IE 11 is not supported. For an optimal experience visit our site on another browser.

In combating campus sexual assault, a new focus on fraternities

Thousands of fraternity brothers will soon get more education in preventing sexual assault.
Students sit in the fraternity quad at Northwestern University in Evanston, Ill.
Students sit in the fraternity quad at Northwestern University in Evanston, Ill., May 29, 2014. Northwestern put two fraternities on probation last year, part of a trend as Greek groups nationwide have increasingly become the focus of college administrators' response to mounting pressure over sexual assaults, binge drinking and hazing.

On the heels of the White House’s new campaign to crack down on campus sexual assault, fraternities, college sports teams, and other groups typically thought of as potential perpetrators are joining efforts to address the problem.

And with research that suggests that men in fraternities are three times as likely to commit rape as other students, activists and students will have to enlist members of the Greek system to make real progress in combating campus assault. 

Eight fraternities have pledged to conduct a new training aimed at stopping sexual assault for all members. The International Fraternal Health & Safety Initiative, which is being organized by an insurance company that provides coverage to campus fraternities, has launched a program to educate members on issues of sexual misconduct, binge drinking, and hazing. The goal is to reach some 35,000 undergraduate students on more than 350 campuses.

Some fraternities are already stepping up. At Indiana University, 21 fraternities released statements condemning sexual assault and promising to root it out and participate in the school’s efforts to fight it. The school's flagship campus in Bloomington has already put a host of new policies and resources in place for this year. The school is also currently facing a Title IX investigation.

Fraternities and sports teams are  "two organized institutional subcultures on college campuses play an influential role, not just in their subculture, but in their larger influence on the campus as well,said Jackson Katz, co-founder of Mentors in Violence Prevention, an early pioneer in the the type of rape prevention programs highlighted by the White House's "It's On Us" program, told msnbc.

A comprehensive intervention approach, Katz said, would create an environment where men don’t fear social stigma for calling out abusive behavior of all kinds, not just stopping individual assaults.

"If individual men who are not themselves abusive don’t challenge the attitudes and beliefs that create a sexist culture where rape thrives, then their silence and failure to speak up helps to perpetuate the system that perpetuates rape," Katz told msnbc. "We can’t just talk about skills to stop an event in the short term.”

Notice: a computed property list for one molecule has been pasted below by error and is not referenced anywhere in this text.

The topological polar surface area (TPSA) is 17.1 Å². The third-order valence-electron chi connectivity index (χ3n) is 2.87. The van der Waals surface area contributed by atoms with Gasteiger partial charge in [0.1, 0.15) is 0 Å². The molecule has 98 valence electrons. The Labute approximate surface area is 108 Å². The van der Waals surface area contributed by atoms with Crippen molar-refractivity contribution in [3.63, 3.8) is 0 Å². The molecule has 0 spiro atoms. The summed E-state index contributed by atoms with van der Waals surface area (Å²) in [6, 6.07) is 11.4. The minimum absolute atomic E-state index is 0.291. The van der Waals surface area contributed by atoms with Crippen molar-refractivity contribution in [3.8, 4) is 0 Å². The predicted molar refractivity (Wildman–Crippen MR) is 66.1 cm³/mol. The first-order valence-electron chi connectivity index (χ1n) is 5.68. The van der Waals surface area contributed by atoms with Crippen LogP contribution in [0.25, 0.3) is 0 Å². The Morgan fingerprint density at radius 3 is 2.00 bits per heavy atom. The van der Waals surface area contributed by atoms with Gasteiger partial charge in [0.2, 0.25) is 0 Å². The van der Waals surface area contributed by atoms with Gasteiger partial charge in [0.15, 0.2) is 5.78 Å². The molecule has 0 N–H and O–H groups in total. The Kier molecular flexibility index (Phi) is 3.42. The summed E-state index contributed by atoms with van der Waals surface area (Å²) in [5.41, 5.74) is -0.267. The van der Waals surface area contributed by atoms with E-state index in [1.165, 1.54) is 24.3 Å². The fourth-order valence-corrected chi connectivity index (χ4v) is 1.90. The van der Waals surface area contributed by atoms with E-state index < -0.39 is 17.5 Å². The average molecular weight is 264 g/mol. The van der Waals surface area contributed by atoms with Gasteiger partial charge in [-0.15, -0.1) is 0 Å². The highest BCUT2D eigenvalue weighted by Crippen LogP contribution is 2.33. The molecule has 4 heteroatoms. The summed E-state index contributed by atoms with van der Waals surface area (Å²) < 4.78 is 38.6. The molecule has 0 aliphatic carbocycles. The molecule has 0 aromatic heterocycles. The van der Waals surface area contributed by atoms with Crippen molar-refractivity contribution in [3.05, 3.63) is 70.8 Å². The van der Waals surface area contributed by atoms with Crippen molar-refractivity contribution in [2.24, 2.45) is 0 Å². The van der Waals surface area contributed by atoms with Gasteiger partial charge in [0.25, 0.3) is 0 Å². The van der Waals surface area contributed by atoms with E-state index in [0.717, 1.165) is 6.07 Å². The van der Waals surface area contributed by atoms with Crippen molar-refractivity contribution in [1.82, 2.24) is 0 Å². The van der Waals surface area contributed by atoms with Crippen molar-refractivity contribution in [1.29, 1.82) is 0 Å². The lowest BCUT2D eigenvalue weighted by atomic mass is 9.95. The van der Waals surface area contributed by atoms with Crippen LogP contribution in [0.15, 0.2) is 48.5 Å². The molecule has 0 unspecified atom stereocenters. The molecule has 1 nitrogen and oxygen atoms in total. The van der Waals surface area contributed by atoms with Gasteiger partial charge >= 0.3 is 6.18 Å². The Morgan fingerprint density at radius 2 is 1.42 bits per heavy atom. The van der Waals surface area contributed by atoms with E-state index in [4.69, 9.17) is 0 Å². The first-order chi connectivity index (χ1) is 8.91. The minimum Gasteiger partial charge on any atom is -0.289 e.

But some campuses are facing significant resistance from their fraternities to make major changes. And the early months of the new school year have already offered evidence of why fraternities need extra scrutiny.

A frat at the University of Wisconsin-Milwaukee was suspended and is under investigation after evidence surfaced that members had drugged women at a party, marking their hands with red letters to note they received spiked drinks. The same frat was investigated in the spring over sexual abuse allegations.

And at Wesleyan University in Connecticut, some fraternities have reacted badly to the school’s plan to make all houses co-ed by 2017. One fraternity there is so notoriously unsafe that it gained the nickname “the rape factory.” A recent campus survey found that nearly half the student population felt less safe in fraternity spaces. 

Both the NCAA and the Big Ten Conference are partners in the White House’s "It's On Us" initiative. But both those organizations have faced serious criticism for the way schools have handled sexual assault allegations. The University of Oregon found three basketball players guilty of sexual assault and removed them from campus, but one of those players had been suspended from a different school’s basketball team for sexual assault shortly before transferring to Oregon. And Lizzy Seeberg, a 19-year old student at St. Mary's College in Indiana, committed suicide in 2010 after seeing her sexual assault report against a University of Notre Dame football player come to nothing.

A survey conducted by Missouri Democrat Sen. Claire McCaskill’s office this summer found that 20% of schools give athletic departments oversight of sexual assault cases involving athletes. No other student groups or organizations hold that kind of power over sexual assault investigations.

This kind of resistance is why many advocates believe schools need to strengthen their disciplinary policies. If no one believes that campus sexual assault will be punished, they say, training fraternity members to prevent their brothers from attacking someone will only help so much.

“Students are taking [sexual assault]t seriously and doing what they can to prevent it, but if something happens, at the end of the day, what are administrations going to do to stop it?” Laura Dunn, founder of campus sexual assault advocacy group SurvJustice told msnbc in a recent interview.  “It’s not up to just students to prevent violence on campus. It’s a school’s and society’s responsibility too.”